You know how it goes: After months of lackluster swiping, you’ve finally (finally!) met someone who lasts more than one mediocre date. The chemistry is apparent, the vibes sublime. Flying sparks are giving you the green light to start investing real emotions.
Maybe you’re weeks shy from a DTR talk, but the texts don’t lie: it’s all starting to feel like a vibrant, blossoming relationship. Cue Beyoncé, your walls are tumbling down.
Then it happens.
The communication halts, and you feel a little anxious.
At first, you berate yourself. “Play it cool!” you think, “Maybe she forgot to charge her phone. Maybe he just forgot to hit send. Whatever, just chill.”
So you play it cool. Days pass as you wait and wonder, as you give them “space” so the burgeoning relationship can “breathe.” But then a week passes, and you wonder if they were hit by a car, and if you should call a hospital.
You feel foolish, you feel betrayed, you feel angry — and above all, you just feel sad. What’s worse is how you’re starting to second-guess everything, including your instincts. Random phone notifications stop your heart, electrifying you with false hope, all while you begrudgingly prepare yourself for the let-down that’s become all-too-common in this dating-app age. You try to convince yourself you don’t care, but you know you do.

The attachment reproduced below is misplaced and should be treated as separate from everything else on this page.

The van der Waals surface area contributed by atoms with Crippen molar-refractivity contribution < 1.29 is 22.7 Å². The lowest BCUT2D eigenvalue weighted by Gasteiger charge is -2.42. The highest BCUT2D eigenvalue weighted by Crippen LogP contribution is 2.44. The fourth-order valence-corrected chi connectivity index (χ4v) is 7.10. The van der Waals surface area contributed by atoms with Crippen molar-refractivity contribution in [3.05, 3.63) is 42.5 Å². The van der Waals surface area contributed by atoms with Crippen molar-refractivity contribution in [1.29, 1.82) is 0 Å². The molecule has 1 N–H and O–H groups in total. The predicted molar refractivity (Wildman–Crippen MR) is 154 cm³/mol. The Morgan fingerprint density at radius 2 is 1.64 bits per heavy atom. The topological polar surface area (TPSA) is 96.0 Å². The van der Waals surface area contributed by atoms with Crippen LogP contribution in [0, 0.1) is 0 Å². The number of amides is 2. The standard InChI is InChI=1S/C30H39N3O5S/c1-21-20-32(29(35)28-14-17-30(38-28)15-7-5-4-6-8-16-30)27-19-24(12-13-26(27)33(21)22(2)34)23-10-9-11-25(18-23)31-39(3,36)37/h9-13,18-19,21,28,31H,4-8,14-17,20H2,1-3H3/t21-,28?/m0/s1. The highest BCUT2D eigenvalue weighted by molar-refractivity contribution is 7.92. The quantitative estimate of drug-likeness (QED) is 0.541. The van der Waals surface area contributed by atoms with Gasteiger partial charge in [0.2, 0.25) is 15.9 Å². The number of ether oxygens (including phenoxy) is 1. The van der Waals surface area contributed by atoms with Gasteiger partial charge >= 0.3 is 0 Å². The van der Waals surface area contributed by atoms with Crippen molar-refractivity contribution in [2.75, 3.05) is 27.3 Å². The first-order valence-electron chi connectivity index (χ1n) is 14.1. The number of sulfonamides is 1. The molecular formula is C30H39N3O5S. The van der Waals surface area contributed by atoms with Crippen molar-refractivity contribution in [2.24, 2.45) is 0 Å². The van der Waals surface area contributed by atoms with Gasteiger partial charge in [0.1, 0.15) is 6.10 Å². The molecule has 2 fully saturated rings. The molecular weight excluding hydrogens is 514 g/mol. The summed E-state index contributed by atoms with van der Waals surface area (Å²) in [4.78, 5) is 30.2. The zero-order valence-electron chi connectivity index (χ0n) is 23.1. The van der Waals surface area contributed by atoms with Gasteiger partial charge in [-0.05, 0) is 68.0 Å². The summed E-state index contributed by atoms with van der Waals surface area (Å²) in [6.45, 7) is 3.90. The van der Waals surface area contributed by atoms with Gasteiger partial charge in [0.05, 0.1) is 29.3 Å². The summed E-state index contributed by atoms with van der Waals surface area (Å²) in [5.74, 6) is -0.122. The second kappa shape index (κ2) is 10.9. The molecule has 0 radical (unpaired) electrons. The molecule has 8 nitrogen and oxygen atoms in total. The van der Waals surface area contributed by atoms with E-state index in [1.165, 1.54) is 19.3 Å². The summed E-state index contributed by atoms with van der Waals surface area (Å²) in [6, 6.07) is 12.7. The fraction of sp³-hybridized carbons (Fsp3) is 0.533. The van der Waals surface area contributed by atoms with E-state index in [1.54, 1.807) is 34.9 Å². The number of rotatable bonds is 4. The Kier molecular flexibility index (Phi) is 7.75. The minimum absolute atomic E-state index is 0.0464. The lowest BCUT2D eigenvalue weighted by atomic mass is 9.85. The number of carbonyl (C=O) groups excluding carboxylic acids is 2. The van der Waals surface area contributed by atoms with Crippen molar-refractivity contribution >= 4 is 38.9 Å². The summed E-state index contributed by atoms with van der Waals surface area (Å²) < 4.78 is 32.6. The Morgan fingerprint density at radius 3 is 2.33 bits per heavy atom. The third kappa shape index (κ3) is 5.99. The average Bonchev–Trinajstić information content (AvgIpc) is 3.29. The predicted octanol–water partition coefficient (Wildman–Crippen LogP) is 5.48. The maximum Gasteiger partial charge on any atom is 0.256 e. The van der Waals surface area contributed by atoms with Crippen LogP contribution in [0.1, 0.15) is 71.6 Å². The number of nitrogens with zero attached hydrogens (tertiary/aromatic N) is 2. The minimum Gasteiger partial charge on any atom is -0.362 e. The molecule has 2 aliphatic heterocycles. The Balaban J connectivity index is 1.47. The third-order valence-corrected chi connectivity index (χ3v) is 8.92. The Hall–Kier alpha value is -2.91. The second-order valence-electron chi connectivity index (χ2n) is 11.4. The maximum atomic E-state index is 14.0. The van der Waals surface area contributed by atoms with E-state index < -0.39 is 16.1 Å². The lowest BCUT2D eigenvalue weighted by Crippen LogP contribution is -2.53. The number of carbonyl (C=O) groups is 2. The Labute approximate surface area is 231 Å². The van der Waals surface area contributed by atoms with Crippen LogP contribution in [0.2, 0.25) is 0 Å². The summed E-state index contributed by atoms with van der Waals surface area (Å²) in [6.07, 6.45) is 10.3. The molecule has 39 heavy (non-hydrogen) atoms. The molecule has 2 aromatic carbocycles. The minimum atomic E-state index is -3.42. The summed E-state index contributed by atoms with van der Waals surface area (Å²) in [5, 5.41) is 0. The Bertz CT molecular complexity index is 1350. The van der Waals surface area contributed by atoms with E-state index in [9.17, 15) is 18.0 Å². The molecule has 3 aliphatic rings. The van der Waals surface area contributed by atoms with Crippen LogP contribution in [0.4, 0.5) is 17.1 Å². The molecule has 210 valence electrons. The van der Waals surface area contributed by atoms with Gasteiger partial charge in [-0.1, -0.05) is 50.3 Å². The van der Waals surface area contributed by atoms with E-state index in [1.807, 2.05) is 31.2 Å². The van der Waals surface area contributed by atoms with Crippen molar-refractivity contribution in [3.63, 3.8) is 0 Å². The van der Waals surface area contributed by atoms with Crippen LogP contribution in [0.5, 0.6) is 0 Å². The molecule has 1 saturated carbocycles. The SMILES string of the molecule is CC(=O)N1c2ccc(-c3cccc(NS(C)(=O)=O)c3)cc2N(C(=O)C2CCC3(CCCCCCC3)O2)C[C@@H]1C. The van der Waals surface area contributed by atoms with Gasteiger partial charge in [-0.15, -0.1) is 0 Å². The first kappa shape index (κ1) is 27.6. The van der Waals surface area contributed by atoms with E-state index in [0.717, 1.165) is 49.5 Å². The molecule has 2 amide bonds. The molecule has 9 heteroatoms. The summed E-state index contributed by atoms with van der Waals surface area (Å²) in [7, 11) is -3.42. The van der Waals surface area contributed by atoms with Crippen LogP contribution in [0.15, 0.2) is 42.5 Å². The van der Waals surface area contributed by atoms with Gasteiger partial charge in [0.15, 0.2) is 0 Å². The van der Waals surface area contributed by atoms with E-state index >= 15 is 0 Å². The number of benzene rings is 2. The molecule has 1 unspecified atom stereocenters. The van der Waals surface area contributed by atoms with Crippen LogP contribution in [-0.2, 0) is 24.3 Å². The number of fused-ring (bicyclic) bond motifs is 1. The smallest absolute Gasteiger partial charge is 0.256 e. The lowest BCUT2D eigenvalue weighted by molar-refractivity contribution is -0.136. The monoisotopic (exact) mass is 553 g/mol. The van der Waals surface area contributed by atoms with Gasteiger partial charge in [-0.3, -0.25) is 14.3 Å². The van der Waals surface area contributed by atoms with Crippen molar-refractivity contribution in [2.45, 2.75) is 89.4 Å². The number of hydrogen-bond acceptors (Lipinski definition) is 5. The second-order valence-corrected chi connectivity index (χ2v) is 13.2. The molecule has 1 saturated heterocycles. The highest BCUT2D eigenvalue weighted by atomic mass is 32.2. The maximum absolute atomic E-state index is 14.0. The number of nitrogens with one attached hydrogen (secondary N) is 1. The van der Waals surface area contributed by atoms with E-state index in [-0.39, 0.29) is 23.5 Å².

Boo, you’ve been ghosted.
Take a breath, this is normal
While “ghosting” has certainly increased in recent years, by no means is it a modern thing. Just pick up an old book. The idea of a perfect suitor (Mr. Bingley, anyone?) suddenly disappearing isn’t exactly new material. Still, despite it being easier than ever to contact someone, the issue has only gotten worse.
“As technology becomes more intertwined in our daily lives, it’s easier than ever before to simply ignore and halt a digital conversation. This is just the way relationships have evolved,” explains Nicole Artz, a licensed marriage and family therapist who serves on the board at Family Enthusiast. Dating used to hinge on reputation — people connected through a friend-of-a-friend or a mutual acquaintance. Reputational risk isn’t exactly a struggle anymore.
Furthermore, “the more it happens, the more people justify doing it. … It’s established a sense of normalcy around it that wasn’t there 10 years ago,” explains Andrea Bonior a Washington Post piece called Ghosting is normal now. That’s completely bonkers. Still, just because it’s increasingly normal doesn’t mean it doesn’t affect us.